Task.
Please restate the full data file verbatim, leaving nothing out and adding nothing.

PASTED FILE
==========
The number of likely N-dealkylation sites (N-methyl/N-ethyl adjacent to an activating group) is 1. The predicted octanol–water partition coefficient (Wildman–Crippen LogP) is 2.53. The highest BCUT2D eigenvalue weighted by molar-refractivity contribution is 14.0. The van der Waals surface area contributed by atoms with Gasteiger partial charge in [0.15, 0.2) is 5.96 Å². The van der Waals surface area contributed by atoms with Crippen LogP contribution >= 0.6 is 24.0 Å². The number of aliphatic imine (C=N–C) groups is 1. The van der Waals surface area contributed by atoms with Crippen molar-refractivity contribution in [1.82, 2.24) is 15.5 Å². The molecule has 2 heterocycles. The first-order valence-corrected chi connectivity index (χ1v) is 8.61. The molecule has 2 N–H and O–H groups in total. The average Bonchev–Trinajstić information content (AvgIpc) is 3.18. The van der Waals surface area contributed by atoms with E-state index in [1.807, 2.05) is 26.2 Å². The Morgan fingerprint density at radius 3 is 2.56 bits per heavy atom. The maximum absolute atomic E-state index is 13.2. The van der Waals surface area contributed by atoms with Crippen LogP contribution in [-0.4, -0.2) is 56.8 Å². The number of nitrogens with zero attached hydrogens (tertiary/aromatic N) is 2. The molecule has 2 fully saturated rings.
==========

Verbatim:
The number of likely N-dealkylation sites (N-methyl/N-ethyl adjacent to an activating group) is 1. The predicted octanol–water partition coefficient (Wildman–Crippen LogP) is 2.53. The highest BCUT2D eigenvalue weighted by molar-refractivity contribution is 14.0. The van der Waals surface area contributed by atoms with Gasteiger partial charge in [0.15, 0.2) is 5.96 Å². The van der Waals surface area contributed by atoms with Crippen LogP contribution >= 0.6 is 24.0 Å². The number of aliphatic imine (C=N–C) groups is 1. The van der Waals surface area contributed by atoms with Crippen molar-refractivity contribution in [1.82, 2.24) is 15.5 Å². The molecule has 2 heterocycles. The first-order valence-corrected chi connectivity index (χ1v) is 8.61. The molecule has 2 N–H and O–H groups in total. The average Bonchev–Trinajstić information content (AvgIpc) is 3.18. The van der Waals surface area contributed by atoms with E-state index in [1.807, 2.05) is 26.2 Å². The Morgan fingerprint density at radius 3 is 2.56 bits per heavy atom. The maximum absolute atomic E-state index is 13.2. The van der Waals surface area contributed by atoms with Crippen LogP contribution in [-0.4, -0.2) is 56.8 Å². The number of nitrogens with zero attached hydrogens (tertiary/aromatic N) is 2. The molecule has 2 fully saturated rings.